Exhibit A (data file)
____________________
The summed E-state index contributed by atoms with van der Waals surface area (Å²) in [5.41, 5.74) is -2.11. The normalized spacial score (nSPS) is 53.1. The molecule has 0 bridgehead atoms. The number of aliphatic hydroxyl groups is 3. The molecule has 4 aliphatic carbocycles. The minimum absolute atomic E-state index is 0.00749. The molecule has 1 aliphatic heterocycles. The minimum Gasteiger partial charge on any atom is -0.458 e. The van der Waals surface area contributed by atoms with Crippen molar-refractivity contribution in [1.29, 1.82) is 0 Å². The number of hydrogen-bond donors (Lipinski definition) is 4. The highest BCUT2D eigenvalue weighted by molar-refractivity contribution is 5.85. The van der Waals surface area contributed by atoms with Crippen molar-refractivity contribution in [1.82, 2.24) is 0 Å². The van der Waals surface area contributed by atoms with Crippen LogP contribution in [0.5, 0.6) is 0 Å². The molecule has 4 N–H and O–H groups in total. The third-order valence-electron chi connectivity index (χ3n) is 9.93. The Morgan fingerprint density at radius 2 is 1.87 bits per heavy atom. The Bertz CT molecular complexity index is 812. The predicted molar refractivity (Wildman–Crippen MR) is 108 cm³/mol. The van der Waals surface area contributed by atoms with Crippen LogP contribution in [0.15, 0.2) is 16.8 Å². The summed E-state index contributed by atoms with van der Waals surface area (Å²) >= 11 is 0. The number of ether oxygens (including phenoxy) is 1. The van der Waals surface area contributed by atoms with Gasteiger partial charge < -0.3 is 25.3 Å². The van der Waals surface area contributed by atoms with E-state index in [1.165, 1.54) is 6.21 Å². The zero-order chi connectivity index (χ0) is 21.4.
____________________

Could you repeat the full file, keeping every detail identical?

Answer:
The summed E-state index contributed by atoms with van der Waals surface area (Å²) in [5.41, 5.74) is -2.11. The normalized spacial score (nSPS) is 53.1. The molecule has 0 bridgehead atoms. The number of aliphatic hydroxyl groups is 3. The molecule has 4 aliphatic carbocycles. The minimum absolute atomic E-state index is 0.00749. The molecule has 1 aliphatic heterocycles. The minimum Gasteiger partial charge on any atom is -0.458 e. The van der Waals surface area contributed by atoms with Crippen molar-refractivity contribution in [1.29, 1.82) is 0 Å². The number of hydrogen-bond donors (Lipinski definition) is 4. The highest BCUT2D eigenvalue weighted by molar-refractivity contribution is 5.85. The van der Waals surface area contributed by atoms with Crippen molar-refractivity contribution in [1.82, 2.24) is 0 Å². The van der Waals surface area contributed by atoms with Crippen LogP contribution in [0.5, 0.6) is 0 Å². The molecule has 4 N–H and O–H groups in total. The third-order valence-electron chi connectivity index (χ3n) is 9.93. The Morgan fingerprint density at radius 2 is 1.87 bits per heavy atom. The Bertz CT molecular complexity index is 812. The predicted molar refractivity (Wildman–Crippen MR) is 108 cm³/mol. The van der Waals surface area contributed by atoms with Crippen LogP contribution in [0.15, 0.2) is 16.8 Å². The summed E-state index contributed by atoms with van der Waals surface area (Å²) >= 11 is 0. The number of ether oxygens (including phenoxy) is 1. The van der Waals surface area contributed by atoms with Gasteiger partial charge < -0.3 is 25.3 Å². The van der Waals surface area contributed by atoms with E-state index in [1.165, 1.54) is 6.21 Å². The zero-order chi connectivity index (χ0) is 21.4.